The study, which was conducted at the Geriatrics Research Institute in Maebashi, Japan, also noted that walking could also help individuals to feel younger physically and extend the length of life.
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Boston, MA (PRWEB) March 27, 2012
The Doctors Health Press, a publisher of various natural health newsletters books and reports, including the popular online Doctors Health Press e-Bulletin, is lending its support to a new study that shows that walking could help prevent mental decline and may help stave off serious conditions like Alzheimer's disease and dementia.
As reported in the Doctors Health Press e-Bulletin on Monday, March 27, 2012 (http://www.doctorshealthpress.com/general-health-2/why-you-should-ditch-the-car-for-shorter-trips), the study, which was conducted at the Geriatrics Research Institute in Maebashi, Japan, also noted that walking could also help individuals to feel younger physically and extend the length of life.
The Doctors Health Press e-Bulletin reports that the Japanese research team studied 150 people, average age 72. A walking program was conducted once a week for 90 minutes for three months. The program encouraged the participants to walk on a regular basis and to increase their steps per day gradually. The intervention was conducted in small groups of approximately six, with one group acting as control. By doing this, the researchers hoped to see combined benefits from both exercise and social interaction.
Cognitive function of the participants was evaluated, looking at such things as memory, executive function, word fluency, spatial abilities, and ability to sustain attention. The researchers also looked at quality of life scores, depressive state, functional capacity, range of activities, and the participants’ social networks. To finish off the study, they evaluated motor function, too.
The Doctors Health Press e-Bulletin also reports that the researchers found significant differences between the intervention and control groups when it came to word fluency, quality of life, functional capacity, including social interaction, and motor function. No significant differences were observed in other cognitive tests.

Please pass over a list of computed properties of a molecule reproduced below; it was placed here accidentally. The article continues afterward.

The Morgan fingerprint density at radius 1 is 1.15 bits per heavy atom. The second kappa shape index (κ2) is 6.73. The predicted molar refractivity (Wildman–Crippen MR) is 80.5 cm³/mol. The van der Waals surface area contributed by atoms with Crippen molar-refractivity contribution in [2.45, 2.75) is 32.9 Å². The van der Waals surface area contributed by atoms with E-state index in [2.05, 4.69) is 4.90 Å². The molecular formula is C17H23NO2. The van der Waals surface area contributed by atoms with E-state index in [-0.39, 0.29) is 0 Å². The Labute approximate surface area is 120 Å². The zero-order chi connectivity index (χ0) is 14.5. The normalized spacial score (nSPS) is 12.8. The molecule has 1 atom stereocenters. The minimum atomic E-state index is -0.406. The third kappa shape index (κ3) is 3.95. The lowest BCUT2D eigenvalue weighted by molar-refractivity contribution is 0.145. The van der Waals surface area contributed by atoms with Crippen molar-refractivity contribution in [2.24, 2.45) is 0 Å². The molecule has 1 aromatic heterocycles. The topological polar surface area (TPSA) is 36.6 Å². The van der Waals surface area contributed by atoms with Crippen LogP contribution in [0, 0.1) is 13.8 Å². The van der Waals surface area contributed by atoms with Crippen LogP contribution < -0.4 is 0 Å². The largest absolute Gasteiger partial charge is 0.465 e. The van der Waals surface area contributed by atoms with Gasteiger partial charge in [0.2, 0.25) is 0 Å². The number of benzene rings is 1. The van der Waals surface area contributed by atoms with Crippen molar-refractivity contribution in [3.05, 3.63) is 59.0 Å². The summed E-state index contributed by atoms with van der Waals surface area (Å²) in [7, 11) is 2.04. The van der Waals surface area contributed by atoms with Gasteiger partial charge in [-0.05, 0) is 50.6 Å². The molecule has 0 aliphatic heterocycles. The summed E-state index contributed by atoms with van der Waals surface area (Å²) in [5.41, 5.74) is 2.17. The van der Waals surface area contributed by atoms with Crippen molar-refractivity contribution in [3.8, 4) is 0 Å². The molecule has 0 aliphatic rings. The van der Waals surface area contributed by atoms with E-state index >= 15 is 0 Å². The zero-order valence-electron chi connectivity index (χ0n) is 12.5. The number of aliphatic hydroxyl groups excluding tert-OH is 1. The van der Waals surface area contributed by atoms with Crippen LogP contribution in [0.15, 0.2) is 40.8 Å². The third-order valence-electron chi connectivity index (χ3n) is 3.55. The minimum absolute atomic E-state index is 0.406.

They concluded that walking programs may provide benefits in some aspects of mental health, including social interaction in elderly community members. The researchers suggest that this study could serve as the basis for implementation of a community-based intervention to prevent mental decline.
The Doctors Health Press e-Bulletin added that in another study, this time conducted in Spain, researchers found that replacing short motorized trips with walking trips could have a significant economic benefit, as well as reducing mortality rates.
(SOURCES: "Health impact of motorised trips that could be replaced by walking," Eur. J. Public Health, Mar. 8, 2012.
Tanaka, S., et al., "Effects of intervention using a community-based walking program for prevention of mental decline: a randomized controlled trial," J. Am. Geriatr. Soc., Mar. 2012; 60(3): 505-10.)
Doctors Health Press e-Bulletin is a daily e-letter providing natural health news with a focus on natural healing through foods, herbs and other breakthrough health alternative treatments. For more information on the Doctors Health Press, visit http://www.doctorshealthpress.com.
David Juan, MD, is the editor of The Vitamin Doctor newsletter that reveals some of the inside facts, including potential hazards, of today's popular world of vitamins and supplements. The Vitamin Doctor has released a new video revealing the foods that can have negative consequences when mixed with popular supplements. To see the video, visit http://www.doctorshealthpress.com/foods-never-to-mix.